Once-daily Victoza® provides improved A1C control with daily management of FPG and PPG in adults with type 2 diabetes.1

Victoza® tighter glycemic control
 
Victoza® tighter glycemic control

aPPG was measured as a secondary endpoint in clinical studies. PPG data were obtained via self-monitoring of blood glucose.

 

In a 52-week study as monotherapy, once-daily Victoza® offered significant reductions in A1C1

A1C reductions (%)

Victoza® 1.8 mg (n=246)
Victoza® 1.2 mg (n=251)

glimepiride 8 mg (n=248)

bP<0.0001 vs glimepiride.
cP=0.0014 vs glimepiride.

A1C reduction study with Victoza®


Patients reaching A1C goal of <7% (%)d

Victoza® 1.8 mg
Victoza® 1.2 mg

glimepiride 8 mg

dADA A1C goal is <7%.

View Victoza® patient goals and results in A1C study


Victoza® provides daily management of FPG and PPG.

FPG reductions at 2 weeks, maintained for 52 weeks1


Graph outlining FPG reductions in type 2 diabetes patients using Victoza®
Graph outlining FPG reductions in type 2 diabetes patients using Victoza®

ADA FPG goal was 90-130 mg/dL at the time of trial design.1




PPG coverage throughout the day1
ADA PPG recommendation <180 mg/dL


View PPG coverage throughout the day in patients using Victoza®
View PPG coverage throughout the day in patients using Victoza®


 

eP=0.0038 compared with glimepiride.
fP=0.1616 compared with glimepiride.


Victoza® lowered premeal, postprandial, and fasting glucose throughout the day.
Glimepiride was studied, but is not shown in this graph.
PPG was measured as a secondary endpoint in clinical studies.
PPG data were obtained via self-monitoring of blood glucose.1

 


Safety and tolerability were studied

Daily Management - Safety and tolerability table
Daily Management - Safety and tolerability table
 



No major hypoglycemia events occurred.1



Chris' Victoza® testimony


Chris' Victoza® testimony

“I was very surprised when I took Victoza® at how well it integrated into my life. I get up every morning and it fits right into my schedule every day.


Chris, financial advisor
Real Victoza® patient


Individual results may vary.

 


Learn more about the benefits of Victoza®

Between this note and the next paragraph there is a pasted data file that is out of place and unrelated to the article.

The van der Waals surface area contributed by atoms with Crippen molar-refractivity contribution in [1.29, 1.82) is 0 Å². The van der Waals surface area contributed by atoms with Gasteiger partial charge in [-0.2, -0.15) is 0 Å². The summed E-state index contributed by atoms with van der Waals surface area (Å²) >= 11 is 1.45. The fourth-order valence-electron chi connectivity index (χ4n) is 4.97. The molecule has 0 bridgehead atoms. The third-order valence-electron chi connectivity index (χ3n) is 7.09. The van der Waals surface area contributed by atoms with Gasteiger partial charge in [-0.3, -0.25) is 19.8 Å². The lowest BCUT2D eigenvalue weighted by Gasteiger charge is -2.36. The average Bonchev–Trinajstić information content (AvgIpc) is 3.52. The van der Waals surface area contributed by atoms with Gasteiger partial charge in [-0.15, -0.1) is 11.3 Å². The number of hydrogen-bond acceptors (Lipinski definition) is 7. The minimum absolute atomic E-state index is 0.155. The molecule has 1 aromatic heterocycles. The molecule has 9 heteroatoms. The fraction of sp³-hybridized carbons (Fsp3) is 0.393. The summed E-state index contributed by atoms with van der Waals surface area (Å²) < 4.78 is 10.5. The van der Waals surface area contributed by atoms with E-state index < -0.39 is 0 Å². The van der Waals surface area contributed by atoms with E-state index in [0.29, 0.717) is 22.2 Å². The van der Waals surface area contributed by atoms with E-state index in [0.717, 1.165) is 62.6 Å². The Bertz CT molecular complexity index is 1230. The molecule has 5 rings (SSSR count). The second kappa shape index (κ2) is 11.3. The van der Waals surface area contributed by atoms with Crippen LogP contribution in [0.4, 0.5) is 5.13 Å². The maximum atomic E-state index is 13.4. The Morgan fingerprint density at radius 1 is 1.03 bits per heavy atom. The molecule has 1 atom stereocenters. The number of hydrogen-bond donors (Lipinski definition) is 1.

Once daily vs once weekly

In head‐to‐head studies, no GLP‐1 receptor agonist has produced greater A1C reductions than Victoza®.

Patient resources

Programs and resources are available to help support your adult patients with type 2 diabetes.

 

Study design

LEAD 3
A 52-week, double-blind, double-dummy, active-controlled, parallel-group, multicenter study. Patients with type 2 diabetes (N=746) were randomized to receive once-daily Victoza® 1.2 mg (n=251), Victoza® 1.8 mg (n=246), or glimepiride 8 mg (n=248). The primary outcome was change in A1C after 52 weeks.1

ADA=American Diabetes Association; FPG=fasting plasma glucose; PPG=postprandial plasma glucose; GLP-1=glucagon-like peptide-1; RA=receptor agonist.


Reference: 1. Garber A, Henry R, Ratner R, et al; for the LEAD-3 (Mono) Study Group. Liraglutide versus glimepiride monotherapy for type 2 diabetes (LEAD-3 Mono): a randomised, 52-week, phase III, double-blind, parallel-treatment trial. Lancet. 2009;373(9662):473-481.

Selected Important Safety Information

WARNING: RISK OF THYROID C-CELL TUMORS

  • Liraglutide causes dose-dependent and treatment-duration-dependent thyroid C-cell tumors at clinically relevant exposures in both genders of rats and mice. It is unknown whether Victoza® causes thyroid C-cell tumors, including medullary thyroid carcinoma (MTC), in humans, as the human relevance of liraglutide-induced rodent thyroid C-cell tumors has not been determined.
  • Victoza® is contraindicated in patients with a personal or family history of MTC and in patients with Multiple Endocrine Neoplasia syndrome type 2 (MEN 2). Counsel patients regarding the potential risk for MTC with the use of Victoza®and inform them of symptoms of thyroid tumors (eg, a mass in the neck, dysphagia, dyspnea, persistent hoarseness). Routine monitoring of serum calcitonin or using thyroid ultrasound is of uncertain value for early detection of MTC in patients treated with Victoza®.

Indication and Limitations of Use

Victoza® (liraglutide) injection 1.2 mg or 1.8 mg is indicated as an adjunct to diet and exercise to improve glycemic control in adults with type 2 diabetes mellitus.

  • Victoza® is not recommended as first-line therapy for patients who have inadequate glycemic control on diet and exercise.
  • Acute pancreatitis, including fatal and nonfatal hemorrhagic or necrotizing pancreatitis, has been observed in patients treated with Victoza® postmarketing. It is unknown whether patients with a history of pancreatitis are at increased risk for pancreatitis while using Victoza®; consider other antidiabetic therapies for these patients.